The footage was interlaced and Photoshop brings in each frame as a layer when using the video import function. Because Photoshop brings in each frame as a layer, to effect each layer, each layer must be selected one by one and the filter applied &-; one by one. Tedious to say the least. I created Actions for deinterlacing the video and another for sharpening and removing noise. I created scripts that pointed to these Actions. I saved the scripts in the Scripts folder for Applications > After Effects > Presets > Scripts and then restarted After Effects so that the scripts would show up under the File menu.
Script for deinterlacing
The Set of Actions is named VideoActions and the Action I created is named remfields. This script was applied before the footage was scaled. You never want to scale interlaced footage.
Script for Unsharp Mask and Remove Noise
I did this with a single action and this was applied after the footage was upscaled to it’s final size.
Tutorial: How to Upscale Video in Photoshop
When I de-interlaced and upscaled entirely in Photoshop, the footage did seem to be slightly sharper. I may be delusional. The process was a pain in the butt and I would rather have a slightly softer image than mess with doing it in Photoshop. I’d recommend this process for short clips but not with longer pieces of footage. This process is also good if there’s something you need to do in Photoshop and can’t do in After Effects or Premiere. The quality is not THAT much better for all of the hassle it entails. You would not need the scripts if you don’t need to de-interlace or apply effects to each layer, so that would speed up the process.
Studio Artist 4 is a digital art, image and video processing software, that provides graphic synthesizer editing, intelligent visual processing and smart automatic drawing. Being an After Effects artist, Studio Artist is VERY different from what I’m used to.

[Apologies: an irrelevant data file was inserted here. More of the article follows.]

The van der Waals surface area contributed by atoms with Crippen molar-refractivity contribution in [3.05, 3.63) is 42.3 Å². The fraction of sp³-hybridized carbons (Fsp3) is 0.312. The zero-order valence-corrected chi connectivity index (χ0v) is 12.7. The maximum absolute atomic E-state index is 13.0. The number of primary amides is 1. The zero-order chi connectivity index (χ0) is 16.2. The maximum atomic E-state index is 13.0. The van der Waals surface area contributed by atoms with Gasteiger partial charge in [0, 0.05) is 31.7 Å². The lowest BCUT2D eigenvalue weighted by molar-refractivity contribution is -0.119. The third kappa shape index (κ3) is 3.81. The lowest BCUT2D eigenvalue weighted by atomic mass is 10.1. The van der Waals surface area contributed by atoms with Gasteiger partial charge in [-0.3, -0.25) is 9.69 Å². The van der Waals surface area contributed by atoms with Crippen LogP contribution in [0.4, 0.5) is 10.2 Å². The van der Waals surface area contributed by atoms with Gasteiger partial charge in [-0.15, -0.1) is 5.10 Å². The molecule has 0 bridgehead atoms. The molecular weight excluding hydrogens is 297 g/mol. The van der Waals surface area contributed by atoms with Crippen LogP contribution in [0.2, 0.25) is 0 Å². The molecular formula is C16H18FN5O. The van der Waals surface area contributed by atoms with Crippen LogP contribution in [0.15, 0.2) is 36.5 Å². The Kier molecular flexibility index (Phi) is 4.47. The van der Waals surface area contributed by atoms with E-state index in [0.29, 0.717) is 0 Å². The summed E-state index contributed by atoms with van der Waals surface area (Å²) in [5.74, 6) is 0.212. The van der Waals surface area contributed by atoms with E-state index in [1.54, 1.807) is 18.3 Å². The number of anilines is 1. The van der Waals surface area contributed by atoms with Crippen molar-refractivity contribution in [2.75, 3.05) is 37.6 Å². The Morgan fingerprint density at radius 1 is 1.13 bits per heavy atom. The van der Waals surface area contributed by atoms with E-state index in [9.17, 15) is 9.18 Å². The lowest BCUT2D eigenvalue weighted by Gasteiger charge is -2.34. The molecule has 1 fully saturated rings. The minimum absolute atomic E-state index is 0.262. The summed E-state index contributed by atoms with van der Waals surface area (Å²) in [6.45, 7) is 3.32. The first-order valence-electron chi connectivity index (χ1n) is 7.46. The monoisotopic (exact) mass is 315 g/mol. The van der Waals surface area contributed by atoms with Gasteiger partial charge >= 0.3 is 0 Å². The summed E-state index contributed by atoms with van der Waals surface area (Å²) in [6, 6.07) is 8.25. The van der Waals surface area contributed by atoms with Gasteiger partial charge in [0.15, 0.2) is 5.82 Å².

Users can use the DeInterlace image operation effect to just grab the odd or even fields.
Because this is not software I am used to, I contacted John Dalton of Synthetik with some questions. He responded very quickly, “We don’t provide any specific aspect ratio correction controls for the situation you mention. For most generic paint animation effects this really isn’t an issue. You can use our interactive warp effects to do aspect ratio adjustment.
He included a link to “an interview with David Kaplan, who was the director for Year of the Fish, which is a feature length Studio Artist generated animated film that won an award at Sundance. discusses in the interview how he worked with Studio Artist to adjust the aspect ratio of standard-def 4:3 video to HD in 16:9. David also used Supersizer for the film, and discusses that in the interview as well.”
A couple that are no longer available but could be useful if you own them:
- Topaz Enhance
- Deemon SuperResolution
Upscaling video is certainly possible but you won’t always end up with stellar results. The more you are upscaling, the worse your results will be so don’t upscale if you don’t have to! You do have options. If one doesn’t give you the results you want, try another. Good luck!
More Info on Upscaling
- Video resize methods comparison – The info here is a bit old but may be worth a look. It’s pretty technical.
Posted by Michele Yamazaki